By Holly Penta
Northwestern State University’s Department of English, Foreign Languages and Cultural Studies held a Creative Writing Faculty Showcase on Feb. 21, which was open to students and the Natchitoches community. Around 40 people attended to listen to poems and excepts of novels and to ask the authors questions.
Dr. Rebecca Macijeski, the coordinator of the NSU Creative Writing Program, was the first reader. She read poems from her project centered around a fictional 1930s fiddle player named Virgil. The poems told the stories of his adventures and gave Virgil mythological elements and abilities. One of these poems did not have a written title, instead it had a pictorial title of a train to represent the symbols homeless people during the Great Depression used to communicate. She also read some poems from the point of view of Death, imaging that Death is a woman.
Next, Professor Shae Montgomery read. His poetry contained interesting and literary takes on “The Munsters” and “The Adams Family.” He delves deep into the minds of the characters, exploring emotions largely ignored on screen including class, race, and gender throughout a whole book’s worth of poems. Then he read a few poems based on his difficult experience living in Nebraska, from the point of view of a character named Snake. Some of these poems were shared out loud for the first time at the reading.
Third, Professor Oona Zbitkovskis, author of Peculiar Poems for Pint Size Provocateurs read humorous poems intended for children. They were full of riddles and rhymes and made all ages of the audience laugh. Zbitkovski thinks “writers are completely obsessed with the idea of finishing things” even though revisions and drafts are an important part of the writing process, so she read some unfinished poems. These were a completely different genre of poems, full of proactive images and curses.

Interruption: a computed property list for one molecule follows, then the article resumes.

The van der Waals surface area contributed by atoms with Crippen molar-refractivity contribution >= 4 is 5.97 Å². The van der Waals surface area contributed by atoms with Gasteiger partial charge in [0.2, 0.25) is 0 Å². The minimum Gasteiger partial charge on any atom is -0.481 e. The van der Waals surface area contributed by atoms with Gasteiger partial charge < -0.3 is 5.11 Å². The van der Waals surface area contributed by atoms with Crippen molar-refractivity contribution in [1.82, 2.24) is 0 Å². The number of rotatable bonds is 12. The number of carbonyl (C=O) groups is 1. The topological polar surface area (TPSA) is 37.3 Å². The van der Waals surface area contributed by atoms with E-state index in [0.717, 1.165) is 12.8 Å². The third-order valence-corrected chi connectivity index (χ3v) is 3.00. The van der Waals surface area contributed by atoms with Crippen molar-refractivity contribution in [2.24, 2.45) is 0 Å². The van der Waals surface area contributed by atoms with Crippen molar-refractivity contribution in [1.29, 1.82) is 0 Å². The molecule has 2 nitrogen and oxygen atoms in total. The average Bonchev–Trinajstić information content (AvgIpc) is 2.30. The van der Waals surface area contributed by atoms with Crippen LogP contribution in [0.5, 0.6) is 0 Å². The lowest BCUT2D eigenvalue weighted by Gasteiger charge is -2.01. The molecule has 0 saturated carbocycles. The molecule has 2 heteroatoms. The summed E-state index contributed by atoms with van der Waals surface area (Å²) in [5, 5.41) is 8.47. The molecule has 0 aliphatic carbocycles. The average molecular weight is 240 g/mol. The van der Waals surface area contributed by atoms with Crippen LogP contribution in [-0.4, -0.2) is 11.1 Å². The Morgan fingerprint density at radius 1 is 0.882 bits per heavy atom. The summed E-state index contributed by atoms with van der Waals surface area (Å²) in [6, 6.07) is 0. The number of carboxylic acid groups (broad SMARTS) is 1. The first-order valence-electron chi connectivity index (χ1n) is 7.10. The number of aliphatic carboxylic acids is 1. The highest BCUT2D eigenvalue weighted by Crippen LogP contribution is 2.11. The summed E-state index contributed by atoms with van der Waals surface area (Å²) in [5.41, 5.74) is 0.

Dr. J. Andrew Briseño was the final reader. He read an excerpt of his novel Down and Out which is about a reality tv show based in Paris, Ark. The first excerpt described the dilapidated town, one unlikely to have a reality tv show based on it. The next except was from much later in the novel, from when the show was already on season 2 or 3. The town seemed to be overly invested in the show, and the characters had standard catch phrases and their own merchandise.
This department and faculty plan to have a reading once a semester, so be sure to keep an eye out for upcoming dates. This reading in particular was in celebration of the new Creative Writing concentration within the English Department that will start in Fall 2019. Next semester, there will also be two sections of the Introduction to Creative Writing class offered. Some other new classes are being developed including one that will focus on studying the creation of visual art and writing together.